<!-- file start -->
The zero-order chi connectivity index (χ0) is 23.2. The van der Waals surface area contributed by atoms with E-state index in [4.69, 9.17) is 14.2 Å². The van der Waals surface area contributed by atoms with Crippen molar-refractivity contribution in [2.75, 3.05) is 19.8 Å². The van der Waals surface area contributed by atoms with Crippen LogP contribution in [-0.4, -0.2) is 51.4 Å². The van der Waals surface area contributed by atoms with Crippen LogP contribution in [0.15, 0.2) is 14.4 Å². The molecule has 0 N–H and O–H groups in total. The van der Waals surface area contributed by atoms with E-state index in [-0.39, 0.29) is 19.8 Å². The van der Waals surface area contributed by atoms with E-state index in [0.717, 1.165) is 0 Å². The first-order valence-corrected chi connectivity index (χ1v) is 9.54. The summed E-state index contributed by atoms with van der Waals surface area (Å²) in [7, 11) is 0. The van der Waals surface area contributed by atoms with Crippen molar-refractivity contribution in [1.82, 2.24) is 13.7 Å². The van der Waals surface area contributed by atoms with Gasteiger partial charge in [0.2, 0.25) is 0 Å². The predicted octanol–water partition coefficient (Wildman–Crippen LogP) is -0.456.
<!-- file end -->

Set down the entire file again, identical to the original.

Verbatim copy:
The zero-order chi connectivity index (χ0) is 23.2. The van der Waals surface area contributed by atoms with E-state index in [4.69, 9.17) is 14.2 Å². The van der Waals surface area contributed by atoms with Crippen molar-refractivity contribution in [2.75, 3.05) is 19.8 Å². The van der Waals surface area contributed by atoms with Crippen LogP contribution in [-0.4, -0.2) is 51.4 Å². The van der Waals surface area contributed by atoms with Crippen LogP contribution in [0.15, 0.2) is 14.4 Å². The molecule has 0 N–H and O–H groups in total. The van der Waals surface area contributed by atoms with E-state index in [-0.39, 0.29) is 19.8 Å². The van der Waals surface area contributed by atoms with E-state index in [0.717, 1.165) is 0 Å². The first-order valence-corrected chi connectivity index (χ1v) is 9.54. The summed E-state index contributed by atoms with van der Waals surface area (Å²) in [7, 11) is 0. The van der Waals surface area contributed by atoms with Crippen molar-refractivity contribution in [1.82, 2.24) is 13.7 Å². The van der Waals surface area contributed by atoms with Gasteiger partial charge in [0.2, 0.25) is 0 Å². The predicted octanol–water partition coefficient (Wildman–Crippen LogP) is -0.456.